Writing seven books wasn't "like being in a pop group," the author laments

By Courtney Rubin
July 20, 2007 09:00 AM
Mark Stewart/Camera Press/Retna

As millions of fans await Harry Potter and the Deathly Hallows and the final news of their hero’s fate – to be revealed once and for all 12:01 a.m. Saturday – J.K. Rowling sounds almost relieved that it is sealed.

“I was very lonely with it,” the author, 41, told the Associated Press of what it was like to write a saga that has been 10 years in the making.

“It’s not like being in a pop group, where at least there would be three or four other people who knew what it was like to be on the inside,” she said. “Only I knew what it was like to be generating this world as it became bigger and bigger and bigger and more and more people were invested in it.”

Her first Potter book – 1997’s Harry Potter and the Sorcerer’s Stone – featured Harry as a boy only just becoming aware of his magical powers and being initiated into the wonders of the Hogwarts School of Witchcraft and Wizardry.

Since then, his continuing adventures have sold 325 million copies worldwide, been translated into 64 languages and spawned five blockbuster films, with two more on their way.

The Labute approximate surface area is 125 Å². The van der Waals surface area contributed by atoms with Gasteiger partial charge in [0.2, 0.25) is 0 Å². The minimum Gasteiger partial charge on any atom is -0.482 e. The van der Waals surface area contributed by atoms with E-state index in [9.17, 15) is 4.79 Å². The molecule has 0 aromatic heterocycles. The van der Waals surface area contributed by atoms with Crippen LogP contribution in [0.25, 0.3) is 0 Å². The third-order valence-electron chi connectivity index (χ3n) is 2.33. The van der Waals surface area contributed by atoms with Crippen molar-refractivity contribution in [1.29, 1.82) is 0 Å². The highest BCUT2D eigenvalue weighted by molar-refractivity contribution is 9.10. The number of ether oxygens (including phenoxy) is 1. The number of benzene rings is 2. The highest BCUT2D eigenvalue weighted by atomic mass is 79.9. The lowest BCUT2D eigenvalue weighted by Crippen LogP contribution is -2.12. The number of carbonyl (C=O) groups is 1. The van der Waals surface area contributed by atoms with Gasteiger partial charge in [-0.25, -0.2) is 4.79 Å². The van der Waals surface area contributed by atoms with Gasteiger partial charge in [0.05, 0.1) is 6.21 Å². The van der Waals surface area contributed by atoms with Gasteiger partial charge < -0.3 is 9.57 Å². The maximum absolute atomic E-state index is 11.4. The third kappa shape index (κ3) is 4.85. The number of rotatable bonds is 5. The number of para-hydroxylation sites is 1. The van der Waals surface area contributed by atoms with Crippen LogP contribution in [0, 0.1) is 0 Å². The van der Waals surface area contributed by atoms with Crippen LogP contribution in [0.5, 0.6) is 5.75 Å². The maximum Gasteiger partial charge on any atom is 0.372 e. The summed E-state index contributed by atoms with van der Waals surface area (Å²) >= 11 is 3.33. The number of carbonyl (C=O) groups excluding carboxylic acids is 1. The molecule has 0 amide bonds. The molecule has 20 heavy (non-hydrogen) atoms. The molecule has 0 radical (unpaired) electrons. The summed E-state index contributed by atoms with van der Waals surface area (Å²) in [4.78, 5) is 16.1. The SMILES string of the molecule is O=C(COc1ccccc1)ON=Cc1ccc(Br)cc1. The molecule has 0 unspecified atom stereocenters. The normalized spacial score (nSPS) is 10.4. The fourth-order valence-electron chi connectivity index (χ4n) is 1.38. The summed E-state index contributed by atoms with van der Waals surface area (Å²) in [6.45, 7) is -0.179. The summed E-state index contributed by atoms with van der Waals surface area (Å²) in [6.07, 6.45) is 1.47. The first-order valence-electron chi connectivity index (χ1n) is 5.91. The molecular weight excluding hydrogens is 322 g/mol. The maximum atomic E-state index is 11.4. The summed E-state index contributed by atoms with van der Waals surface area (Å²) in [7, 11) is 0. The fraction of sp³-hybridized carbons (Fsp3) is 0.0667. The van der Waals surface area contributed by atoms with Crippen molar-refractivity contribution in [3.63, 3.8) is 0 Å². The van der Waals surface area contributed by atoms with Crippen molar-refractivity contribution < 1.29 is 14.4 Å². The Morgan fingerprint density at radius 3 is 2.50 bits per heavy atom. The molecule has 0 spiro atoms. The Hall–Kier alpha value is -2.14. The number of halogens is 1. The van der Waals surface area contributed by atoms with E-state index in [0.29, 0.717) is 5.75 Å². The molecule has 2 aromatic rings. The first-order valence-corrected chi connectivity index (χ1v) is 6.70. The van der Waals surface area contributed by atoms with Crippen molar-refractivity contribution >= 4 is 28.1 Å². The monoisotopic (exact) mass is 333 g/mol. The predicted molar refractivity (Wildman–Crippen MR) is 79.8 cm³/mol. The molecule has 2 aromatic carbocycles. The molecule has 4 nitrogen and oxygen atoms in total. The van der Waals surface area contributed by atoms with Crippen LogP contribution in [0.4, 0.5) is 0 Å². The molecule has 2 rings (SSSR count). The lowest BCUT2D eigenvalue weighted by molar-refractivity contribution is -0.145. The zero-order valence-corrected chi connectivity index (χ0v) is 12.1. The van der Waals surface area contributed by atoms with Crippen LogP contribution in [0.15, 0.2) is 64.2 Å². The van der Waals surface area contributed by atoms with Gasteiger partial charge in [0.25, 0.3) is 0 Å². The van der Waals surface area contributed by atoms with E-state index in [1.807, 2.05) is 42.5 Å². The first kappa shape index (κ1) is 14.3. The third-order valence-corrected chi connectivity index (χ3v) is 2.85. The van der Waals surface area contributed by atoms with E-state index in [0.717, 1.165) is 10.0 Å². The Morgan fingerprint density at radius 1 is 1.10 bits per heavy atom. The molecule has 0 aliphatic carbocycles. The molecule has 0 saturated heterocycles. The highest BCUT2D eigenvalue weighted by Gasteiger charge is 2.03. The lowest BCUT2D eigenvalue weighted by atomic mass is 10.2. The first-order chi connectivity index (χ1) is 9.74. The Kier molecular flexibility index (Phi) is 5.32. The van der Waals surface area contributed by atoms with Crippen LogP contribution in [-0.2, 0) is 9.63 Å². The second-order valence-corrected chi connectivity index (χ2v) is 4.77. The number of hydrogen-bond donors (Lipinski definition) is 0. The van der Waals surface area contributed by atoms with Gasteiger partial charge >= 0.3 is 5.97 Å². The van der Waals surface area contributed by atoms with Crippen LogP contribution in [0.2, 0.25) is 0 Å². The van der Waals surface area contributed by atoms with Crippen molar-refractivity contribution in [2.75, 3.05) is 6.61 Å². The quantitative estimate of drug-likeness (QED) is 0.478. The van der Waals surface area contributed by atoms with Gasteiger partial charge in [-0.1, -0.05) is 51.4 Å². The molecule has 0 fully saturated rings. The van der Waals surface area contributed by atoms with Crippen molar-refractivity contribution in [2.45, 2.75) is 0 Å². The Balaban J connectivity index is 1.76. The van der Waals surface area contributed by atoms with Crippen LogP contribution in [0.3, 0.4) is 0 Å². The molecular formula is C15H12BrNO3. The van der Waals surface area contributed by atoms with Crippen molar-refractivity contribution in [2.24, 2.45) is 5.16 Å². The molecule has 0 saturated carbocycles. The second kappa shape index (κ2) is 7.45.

“The final book is what it was always supposed to be,” says Rowling, “and so I feel very at peace with that fact.”

Well, most aspects of it, at least. The seventh volume has already found its way into the hands of some 1,200 readers as well as been reviewed – glowingly – in The New York Times, though still much to Rowling’s dismay.

In a statement, the author claimed to be “staggered” by the leaks, which she considers a “complete disregard of the wishes of literally millions of readers, particularly, children.”

But all that may forgotten come this weekend, when Harry Potter is here, for the final time. Or is he?

“I can never write anything as popular again,” foresees Rowling. “Lightning does not strike in the same place twice. I’ll do exactly what I did with Harry – I’ll write what I really want to write, and if it’s something similar, that’s okay, and if it’s something very different, that’s okay.”

She adds: “I just really want to fall in love with an idea again, and go with that.”